Ever since credit cards were introduced, credit card frauds have been elevating. One needs to stay a step ahead to avoid credit card frauds because as the security mechanisms get tougher hackers to get smarter too. However, it is not always some intelligent or sophisticated hack that compromises your data – sometimes it’s you! Surprised? Well, don’t be.
In an overwhelming number of credit card fraud cases, users themselves have been careless with their passwords and PINs, clicking on fraudulent links, sharing personal data, making them an easy target for such hackers. Here are some simple tips to follow to avoid falling yourself prey of credit card frauds:
Do you have alerts set up to notify you of fraud? What about protection? Aura offers comprehensive protection for your identity, finances, and devices.
Card lost or stolen? Report it ASAP!
When you realise your card is lost or stolen, call your bank and report it right away so they can block it, preventing credit card scam. Depending upon which card you have, banks limit your liability for transactions made on the card from the time of loss to the time of reporting.
Paying online? Check if the site is genuine and secure
Just as people discover the ease and convenience of shopping and paying online, fraudsters are coming up with innovative ways to online scam people. Statistics from the Australian Payments Network has revealed “card, not present” fraud has surged from 1.02 million transactions in the 2016/17 financial year to 1.8 million transactions in the 2017/18 fiscal year. This represents an increase of a staggering 76 per cent year on year.
Thankfully there are some steps you can take to limit the chances of becoming a victim of online fraud. Always ensure the website you’re shopping on is genuine and is secure. In the site address bar, the company name and security certificate details are visible and which you can click on. There is also an image of a lock, and the URL begins with https.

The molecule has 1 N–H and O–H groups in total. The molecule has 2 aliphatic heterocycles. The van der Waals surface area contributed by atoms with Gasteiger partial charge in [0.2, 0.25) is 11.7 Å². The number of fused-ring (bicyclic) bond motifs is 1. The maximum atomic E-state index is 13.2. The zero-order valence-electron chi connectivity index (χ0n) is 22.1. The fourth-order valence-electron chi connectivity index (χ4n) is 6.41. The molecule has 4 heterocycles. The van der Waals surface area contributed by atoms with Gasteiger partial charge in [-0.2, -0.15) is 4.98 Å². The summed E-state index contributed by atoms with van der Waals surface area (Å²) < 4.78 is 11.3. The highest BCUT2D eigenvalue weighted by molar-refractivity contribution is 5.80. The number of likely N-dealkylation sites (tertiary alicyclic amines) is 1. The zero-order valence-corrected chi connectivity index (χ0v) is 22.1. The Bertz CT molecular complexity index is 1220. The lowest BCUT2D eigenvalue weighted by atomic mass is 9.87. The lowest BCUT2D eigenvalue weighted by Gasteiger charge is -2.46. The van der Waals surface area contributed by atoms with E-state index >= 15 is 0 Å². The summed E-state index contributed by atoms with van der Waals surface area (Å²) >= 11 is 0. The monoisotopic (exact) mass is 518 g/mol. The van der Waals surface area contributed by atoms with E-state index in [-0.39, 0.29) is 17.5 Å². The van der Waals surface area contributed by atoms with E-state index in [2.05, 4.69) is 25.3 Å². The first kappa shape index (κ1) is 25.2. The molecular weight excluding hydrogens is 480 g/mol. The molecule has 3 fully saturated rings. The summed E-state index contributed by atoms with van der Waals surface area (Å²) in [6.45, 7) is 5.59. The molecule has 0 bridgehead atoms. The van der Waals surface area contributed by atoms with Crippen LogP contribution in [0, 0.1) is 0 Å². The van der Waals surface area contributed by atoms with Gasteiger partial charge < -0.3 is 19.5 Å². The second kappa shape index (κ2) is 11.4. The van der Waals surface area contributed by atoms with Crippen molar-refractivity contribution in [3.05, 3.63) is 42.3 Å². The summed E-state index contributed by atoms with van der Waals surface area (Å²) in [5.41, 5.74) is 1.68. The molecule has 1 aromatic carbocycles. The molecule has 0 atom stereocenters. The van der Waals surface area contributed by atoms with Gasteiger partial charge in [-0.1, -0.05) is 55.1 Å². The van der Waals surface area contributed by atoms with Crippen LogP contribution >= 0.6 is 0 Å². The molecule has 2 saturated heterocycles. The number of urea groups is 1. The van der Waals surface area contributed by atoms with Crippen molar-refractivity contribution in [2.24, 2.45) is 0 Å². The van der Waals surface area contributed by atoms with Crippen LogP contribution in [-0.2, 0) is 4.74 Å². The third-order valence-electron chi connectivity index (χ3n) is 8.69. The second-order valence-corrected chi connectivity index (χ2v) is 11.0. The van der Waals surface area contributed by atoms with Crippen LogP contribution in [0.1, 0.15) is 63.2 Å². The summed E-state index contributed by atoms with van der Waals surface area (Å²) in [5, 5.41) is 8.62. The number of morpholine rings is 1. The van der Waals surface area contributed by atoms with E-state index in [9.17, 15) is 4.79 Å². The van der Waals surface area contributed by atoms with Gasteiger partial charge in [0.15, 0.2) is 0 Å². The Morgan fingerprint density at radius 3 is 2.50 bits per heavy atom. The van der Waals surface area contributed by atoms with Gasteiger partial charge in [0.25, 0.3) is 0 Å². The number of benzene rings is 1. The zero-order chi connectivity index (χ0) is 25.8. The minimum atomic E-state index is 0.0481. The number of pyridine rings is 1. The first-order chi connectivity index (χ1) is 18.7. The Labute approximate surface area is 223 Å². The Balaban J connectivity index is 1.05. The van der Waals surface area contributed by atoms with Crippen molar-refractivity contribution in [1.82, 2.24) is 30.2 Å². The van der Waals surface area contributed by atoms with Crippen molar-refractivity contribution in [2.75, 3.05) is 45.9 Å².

Beware of phishing scams:
Fraudsters are always trying to trick you, and phishing is one of the most common methods – sending a genuine email with a malicious link, which prompts you to update your card number, PIN, code etc. on a fraud site set up just for credit card scams. According to Mark Hamrick, senior economic analyst at Bankrate, there is a constant stream of phishing attacks where someone is continually trying to lure as into providing the passwords so they can steal fund or commit identity theft.
Always carefully check the source of the call and sender of such emails. If unsure, call the authorised number of the bank and re-confirm to halt yourself from falling victim to credit card fraud or identity theft.
Opt for Email Statements:
People typically crumple and throw away old credit card statements. An Always shred your statements. They contain information a fraudster could find useful. Likewise, do not throw away expired cards as is – cut them into pieces, primarily through the credit card number.
Credit card fraud is on the rise. Credit card scammers are getting smarter they use all sort of tricks from phone calls to Email, credit card skimmer and even Wifi hotspots to steal your personal information. You could be a victim of credit card fraud and not even know it. All that is required is you to be more vigilant and monitor your transactions. If you find any fraudulent charge on your credit card, contact your card provider without wasting a minute.